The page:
adidas Adizero Takumi Sen 8 (RTR Review)
Derek: I am a half size down in the Takumi Sen 8, and also better off a half size down in the SC Pacer. The Sen8 is noticeably more cushioned and bouncy, but the upper and fit is more finicky and difficult to get a good lockdown for me. I like the Sen8 for longer workouts (and it also does well for short intervals), while the SC Pacer shines more for short intervals. I think they serve different purposes well for me. Pacer for 5k and shorter, Sen8 for 10k or longer.
Puma Liberate Nitro (RTR Review)
Derek: I am true to size for Liberate, while I am better off a half size down in the SC Pacer. Pacer has a better fit and lockdown for me, and both shoes are good for short workouts. I like the SC Pacer better by far. It is more cushioned and you don’t feel as beat up especially in the calves after a hard workout in the shoes. The SC Pacer has the snappier forefoot and you can definitely tell that the plate contributes here where you get more pop off from the toes. Liberate outsole seems to be a lot more durable though, and is probably the more cost effective option for most people.
Saucony Endorphin Speed (RTR Review)
Derek: I am TTS in the Endo Speed v1 and v2, while i am better off a half size down in the SC Pacer. I think Endo Speed is clearly more cushioned and much more suited for longer distance training, while the SC Pacer is more tuned for short intervals. The SC Pacer outsole seems grippier, especially in wet conditions, but the Endo Speed outsole is more durable.
Adam: The Endorphin Speed has more cushion, is more versatile in speed and foot strike, and definitely a better and more efficient training shoe. For track intervals and 5km and below races, the Pacer feels direct, grippy, and responsive.
Rebook Floatride Run Fast Pro (RTR Review)
Derek: I am TTS in the Pro, while I am better off a half size down in the SC Pacer. I was very very fortunate to be one of the few to test the Reebok Floatride Run Fast Pro back in 2018. It is truly a rocket ship and I still use it on and off for special workouts, and it exemplifies how even with a super thin midsole, it is possible to generate a bouncy underfoot feel, if you execute it well. The zero drop makes you work for your results, but the cushioning in the Pro is incredible for its weight and stack. The SC Pacer represents the newer breed of short course racers, which use a leveraged rocker feel to help you hold speed for longer. Overall, I think the Pacer is effective in terms of assistance, and is also slightly more cushioned underfoot. That said, the Pro still has the better outsole grip, it is far lighter and if it’s wet or technical, there is no question I will reach for the Reebok Run Fast Pro.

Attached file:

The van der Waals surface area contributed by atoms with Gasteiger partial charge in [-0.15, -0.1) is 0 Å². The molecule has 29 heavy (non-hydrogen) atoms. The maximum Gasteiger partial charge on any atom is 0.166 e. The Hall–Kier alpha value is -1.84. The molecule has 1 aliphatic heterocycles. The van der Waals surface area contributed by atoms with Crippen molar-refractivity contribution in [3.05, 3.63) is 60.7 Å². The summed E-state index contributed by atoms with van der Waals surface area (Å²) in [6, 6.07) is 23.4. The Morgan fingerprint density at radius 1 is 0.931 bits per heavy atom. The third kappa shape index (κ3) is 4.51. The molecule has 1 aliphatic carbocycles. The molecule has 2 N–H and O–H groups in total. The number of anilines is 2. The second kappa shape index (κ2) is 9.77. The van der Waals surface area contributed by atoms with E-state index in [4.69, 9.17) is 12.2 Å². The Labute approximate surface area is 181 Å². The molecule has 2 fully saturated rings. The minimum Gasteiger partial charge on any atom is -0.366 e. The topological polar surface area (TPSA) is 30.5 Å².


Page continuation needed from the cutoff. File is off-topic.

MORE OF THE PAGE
Vaporfly 4% OG 2017
Derek: I am TTS in the 4% OG, and better off a half size down in the SC Pacer. Both have similarly good fit and lockdown for me. 4% has better durability for sure, with more extensive rubber coverage. Pacer definitely feels faster when doing short workouts, but when you compare HR data and the clock doesn’t lie, the 4% is still very very hard to beat. IF you could still find it, the 4% would be my first choice hands down.
The Fuel Cell Super Comp Pacer will be available June 2022
Tested samples were provided at no charge for review purposes. others were personal purchases. RoadTrail Run has affiliate partnerships and may earn commission on products purchased through affiliate links in this article. These partnerships do not influence our editorial content. The opinions herein are entirely the authors’